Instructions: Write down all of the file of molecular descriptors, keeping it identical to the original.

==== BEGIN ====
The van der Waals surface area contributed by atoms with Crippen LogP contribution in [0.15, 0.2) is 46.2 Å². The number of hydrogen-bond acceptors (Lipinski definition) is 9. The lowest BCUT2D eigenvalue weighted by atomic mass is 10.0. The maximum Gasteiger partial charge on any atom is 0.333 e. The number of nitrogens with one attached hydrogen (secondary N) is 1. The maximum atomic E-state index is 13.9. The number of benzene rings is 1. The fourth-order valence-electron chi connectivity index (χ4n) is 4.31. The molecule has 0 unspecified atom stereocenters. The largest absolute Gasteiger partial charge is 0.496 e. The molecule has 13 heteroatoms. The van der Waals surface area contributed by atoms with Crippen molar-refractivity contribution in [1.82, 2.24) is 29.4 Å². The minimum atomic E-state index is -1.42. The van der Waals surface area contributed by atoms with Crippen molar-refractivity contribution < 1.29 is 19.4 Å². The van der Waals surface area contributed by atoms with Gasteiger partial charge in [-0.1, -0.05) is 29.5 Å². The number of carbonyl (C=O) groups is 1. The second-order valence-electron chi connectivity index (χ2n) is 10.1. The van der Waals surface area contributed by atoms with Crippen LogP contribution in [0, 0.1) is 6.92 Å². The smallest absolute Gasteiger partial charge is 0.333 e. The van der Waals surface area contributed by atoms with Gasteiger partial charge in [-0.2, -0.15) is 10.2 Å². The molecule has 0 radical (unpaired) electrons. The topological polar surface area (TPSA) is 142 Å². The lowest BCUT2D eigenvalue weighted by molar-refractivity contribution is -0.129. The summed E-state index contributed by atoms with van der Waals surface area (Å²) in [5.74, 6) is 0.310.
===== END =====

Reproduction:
The van der Waals surface area contributed by atoms with Crippen LogP contribution in [0.15, 0.2) is 46.2 Å². The number of hydrogen-bond acceptors (Lipinski definition) is 9. The lowest BCUT2D eigenvalue weighted by atomic mass is 10.0. The maximum Gasteiger partial charge on any atom is 0.333 e. The number of nitrogens with one attached hydrogen (secondary N) is 1. The maximum atomic E-state index is 13.9. The number of benzene rings is 1. The fourth-order valence-electron chi connectivity index (χ4n) is 4.31. The molecule has 0 unspecified atom stereocenters. The largest absolute Gasteiger partial charge is 0.496 e. The molecule has 13 heteroatoms. The van der Waals surface area contributed by atoms with Crippen molar-refractivity contribution in [1.82, 2.24) is 29.4 Å². The minimum atomic E-state index is -1.42. The van der Waals surface area contributed by atoms with Crippen molar-refractivity contribution < 1.29 is 19.4 Å². The van der Waals surface area contributed by atoms with Gasteiger partial charge in [-0.1, -0.05) is 29.5 Å². The number of carbonyl (C=O) groups is 1. The second-order valence-electron chi connectivity index (χ2n) is 10.1. The van der Waals surface area contributed by atoms with Crippen LogP contribution in [0, 0.1) is 6.92 Å². The smallest absolute Gasteiger partial charge is 0.333 e. The van der Waals surface area contributed by atoms with Gasteiger partial charge in [-0.2, -0.15) is 10.2 Å². The molecule has 0 radical (unpaired) electrons. The topological polar surface area (TPSA) is 142 Å². The lowest BCUT2D eigenvalue weighted by molar-refractivity contribution is -0.129. The summed E-state index contributed by atoms with van der Waals surface area (Å²) in [5.74, 6) is 0.310.